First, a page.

September 11th, 1866 – Ewing’s Method Officially Patented, Leading to Mobil Oil

In 1866, a carpenter named Matthew Ewing patented his method for distilling kerosene. Ewing’s method involved kerosene being distilled in a vacuum in a process that ultimately produced lubricants. The result of this post-Civil War innovation was the establishment of Mobil Oil.

Matthew Ewing and Hiram Everest founded the Vacuum Oil Company in New York. This happened just three weeks after the patent was issued and “Ewing’s Patent Vacuum Oil” was the company’s first product. It was a leather conditioner. Eventually, Ewing ended his partnership with Everest and found greater success with Vacuum Harness Oil. He used containers that were normally used for canning oysters to distribute lubricant.

Everest sold 75% of Vacuum Oil to Standard Oil Company in 1880. Vacuum Oil became Socony Mobil more than fifty years later. Then, the company became Mobil Oil and finally ExxonMobil as the result of a merger in 1999.

September 12th, 1866 – First Texas Oil Discovery

Lyne Taliaferro Barret and the Melrose Petroleum Oil Company finished a well east of Nacogdoches in 1866. This well turned out to be the first commercial well in the Lone Star state.

The No. 1 Isaac C. Skillern Well was drilled in Oil Springs. Oil was found at just over 100 feet. However, production was somewhat minimal and the well only produced 10 BOPD. This combined with limited market access led to the failure of Barret’s company. The field was dormant for almost 20 years until other companies found oil nearby.

Some of the wells in Nacogdoches field produced oil until the 1950s, making it one of the oldest producing fields in Texas for many years.

September 13th, 1957 – Hawaii’s First Refinery Opens

Standard Oil of California announced plans to build the first refinery in Hawaii in 1957. The location was 8 miles from Pearl Harbor on the Island of Oahu. In 1959, Popular Mechanics reported that Standard Oil originally planned to import oil using a submarine cable.

September 13th, 1975 – Permian Basin Petroleum Museum Opens

Over 400 guests attended the opening ceremony of the Permian Basin Petroleum Museum, Library and Hall of Fame. President Gerald R. Ford even traveled to Midland, Texas to speak at the event.

Ford also toured the museum and was presented with a sculpture by Lester Fox called “Dressing the Bit.” Chairman Emil Rassman was in charge of presenting the piece.

More than 500 community leaders contributed to the completion of the museum. That effort was lead by George Abell. Today, visitors can see a number of cultural, geological and technical exhibits along with a collection of rare Chaparral race cars are also on display.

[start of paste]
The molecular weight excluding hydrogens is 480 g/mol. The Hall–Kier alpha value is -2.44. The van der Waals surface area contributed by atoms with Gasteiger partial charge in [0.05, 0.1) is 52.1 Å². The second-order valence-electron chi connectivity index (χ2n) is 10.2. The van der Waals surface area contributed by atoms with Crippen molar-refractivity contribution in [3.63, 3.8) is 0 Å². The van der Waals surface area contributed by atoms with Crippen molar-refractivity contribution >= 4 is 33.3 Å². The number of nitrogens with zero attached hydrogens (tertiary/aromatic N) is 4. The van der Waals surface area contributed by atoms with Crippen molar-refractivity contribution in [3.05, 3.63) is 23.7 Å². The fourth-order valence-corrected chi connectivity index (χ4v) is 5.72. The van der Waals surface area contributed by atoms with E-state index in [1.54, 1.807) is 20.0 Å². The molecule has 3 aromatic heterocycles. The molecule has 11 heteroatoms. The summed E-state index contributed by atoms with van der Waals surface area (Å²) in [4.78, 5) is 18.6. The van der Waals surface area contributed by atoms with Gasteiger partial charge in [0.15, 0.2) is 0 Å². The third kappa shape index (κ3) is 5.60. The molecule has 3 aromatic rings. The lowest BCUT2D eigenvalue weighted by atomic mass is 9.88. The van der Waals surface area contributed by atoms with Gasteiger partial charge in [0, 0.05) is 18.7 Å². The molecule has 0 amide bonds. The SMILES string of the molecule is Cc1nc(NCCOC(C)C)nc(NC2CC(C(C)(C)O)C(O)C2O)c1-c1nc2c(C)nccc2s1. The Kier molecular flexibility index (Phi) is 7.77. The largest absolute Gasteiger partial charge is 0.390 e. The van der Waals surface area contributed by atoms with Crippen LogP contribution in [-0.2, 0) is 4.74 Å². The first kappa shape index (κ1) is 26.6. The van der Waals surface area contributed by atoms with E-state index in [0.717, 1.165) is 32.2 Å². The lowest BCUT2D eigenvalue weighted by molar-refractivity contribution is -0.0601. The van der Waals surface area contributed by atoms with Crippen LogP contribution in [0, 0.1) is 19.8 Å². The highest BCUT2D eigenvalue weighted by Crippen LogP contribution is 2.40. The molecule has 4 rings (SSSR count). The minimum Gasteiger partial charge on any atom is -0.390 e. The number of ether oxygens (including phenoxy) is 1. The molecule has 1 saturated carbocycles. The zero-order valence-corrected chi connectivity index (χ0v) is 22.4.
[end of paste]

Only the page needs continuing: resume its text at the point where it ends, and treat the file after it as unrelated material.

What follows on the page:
September 14, 1871 – Grant’s Tour Unveils Future Oil Sites

President Ulysses S. Grant went on a tour of northwestern Pennsylvania. This tour included sites that contributed to a major oil boom such as Oil City, Petroleum Center and Titusville. All of these locations played a role in a commercial oil discovery that would change the world forever. In 1875, Grant ordered Pennsylvania Avenue to be paved with asphalt–a product that came as a byproduct of the oil production in these areas.

September 14th, 1929 – Yates Well Breaks Records

When a Texas well struck oil at about 1,000 feet and produced an over 200,000 BOPD, it became the most productive well in the world at the time. The Yates 30-A Well was producing close to 9,000 barrels of oil every hour, setting a new production record.

This well was in Pecos County, close to the Yates field. A year later, the Ira G. Yates 1-A. was discovered, eventually unveiling the true size of the Permian Basin.

The newest well is operated by Transcontinental Oil and the Mid-Kansas Oil and Gas Company, now Marathon. This well ultimately lead to prosperity in Odessa, Midland, and Iraan. The Yates Field hit a historic milestone in 1985 when it produced its billionth oil barrel.

September 14th, 1960 – Baghdad Conference and OPEC Established

The OPEC (Organization of the Petroleum Exporting Countries) was established by Venezuela, Iran, Kuwait, Saudi Arabia and Iraq at the Baghdad Conference. Nine other members would also join the organization. Its headquarters were in Geneva, Switzerland, until September 1965. Today, the location of their headquarters is Vienna, Austria.

The objective of the OPEC is to unify and coordinate and unify petroleum policies in member countries. They strive to establish stable and fair prices for producers and to provide an economic, efficient and regular petroleum supply to consuming nation. The organization also places great focus on getting fair returns on capital for industry investors.

September 15th, 1886 – Eaton Mining and Gas Company Ushers In Indiana Boom

The Eaton Mining and Gas Company was founded by investors in 1886 after Ohio natural gas discoveries excited speculation in Indiana. On September 15th, the company’s first well was completed at 920 feet. When natural gas was found, it’s said that the resulting flame could be seen in Muncie, which was 10 miles away.

At that time, The Trenton Field was the largest gas field in the world, spreading over 17 counties in the state of Indiana and launching a natural gas boom in the state. Over the next 36 months, more than 200 companies were drilling, selling and exploring natural gas. Andrew Carnegie, a well-known industrialist claimed that natural gas replaced ten thousand tons of coal for steelmaking each day.

(Visited 56 times, 1 visits today)